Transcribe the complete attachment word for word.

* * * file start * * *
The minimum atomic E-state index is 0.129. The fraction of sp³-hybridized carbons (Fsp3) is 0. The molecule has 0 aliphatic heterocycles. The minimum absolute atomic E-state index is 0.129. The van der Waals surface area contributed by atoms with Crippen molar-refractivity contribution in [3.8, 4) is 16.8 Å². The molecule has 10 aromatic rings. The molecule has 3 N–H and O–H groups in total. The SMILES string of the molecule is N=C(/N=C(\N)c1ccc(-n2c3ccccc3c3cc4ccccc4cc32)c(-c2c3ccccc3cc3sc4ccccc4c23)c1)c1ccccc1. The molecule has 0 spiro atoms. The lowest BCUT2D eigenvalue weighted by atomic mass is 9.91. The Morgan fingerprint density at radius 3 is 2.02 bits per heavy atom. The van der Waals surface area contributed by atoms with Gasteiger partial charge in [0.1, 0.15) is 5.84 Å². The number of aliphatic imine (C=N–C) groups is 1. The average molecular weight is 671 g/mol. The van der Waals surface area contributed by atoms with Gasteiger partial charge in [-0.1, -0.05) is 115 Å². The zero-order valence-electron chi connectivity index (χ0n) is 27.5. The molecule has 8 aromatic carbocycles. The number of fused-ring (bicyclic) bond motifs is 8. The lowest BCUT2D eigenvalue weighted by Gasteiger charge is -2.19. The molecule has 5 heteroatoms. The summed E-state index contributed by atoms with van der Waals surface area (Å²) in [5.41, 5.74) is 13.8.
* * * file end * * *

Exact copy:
The minimum atomic E-state index is 0.129. The fraction of sp³-hybridized carbons (Fsp3) is 0. The molecule has 0 aliphatic heterocycles. The minimum absolute atomic E-state index is 0.129. The van der Waals surface area contributed by atoms with Crippen molar-refractivity contribution in [3.8, 4) is 16.8 Å². The molecule has 10 aromatic rings. The molecule has 3 N–H and O–H groups in total. The SMILES string of the molecule is N=C(/N=C(\N)c1ccc(-n2c3ccccc3c3cc4ccccc4cc32)c(-c2c3ccccc3cc3sc4ccccc4c23)c1)c1ccccc1. The molecule has 0 spiro atoms. The lowest BCUT2D eigenvalue weighted by atomic mass is 9.91. The Morgan fingerprint density at radius 3 is 2.02 bits per heavy atom. The van der Waals surface area contributed by atoms with Gasteiger partial charge in [0.1, 0.15) is 5.84 Å². The number of aliphatic imine (C=N–C) groups is 1. The average molecular weight is 671 g/mol. The van der Waals surface area contributed by atoms with Gasteiger partial charge in [-0.1, -0.05) is 115 Å². The zero-order valence-electron chi connectivity index (χ0n) is 27.5. The molecule has 8 aromatic carbocycles. The number of fused-ring (bicyclic) bond motifs is 8. The lowest BCUT2D eigenvalue weighted by Gasteiger charge is -2.19. The molecule has 5 heteroatoms. The summed E-state index contributed by atoms with van der Waals surface area (Å²) in [5.41, 5.74) is 13.8.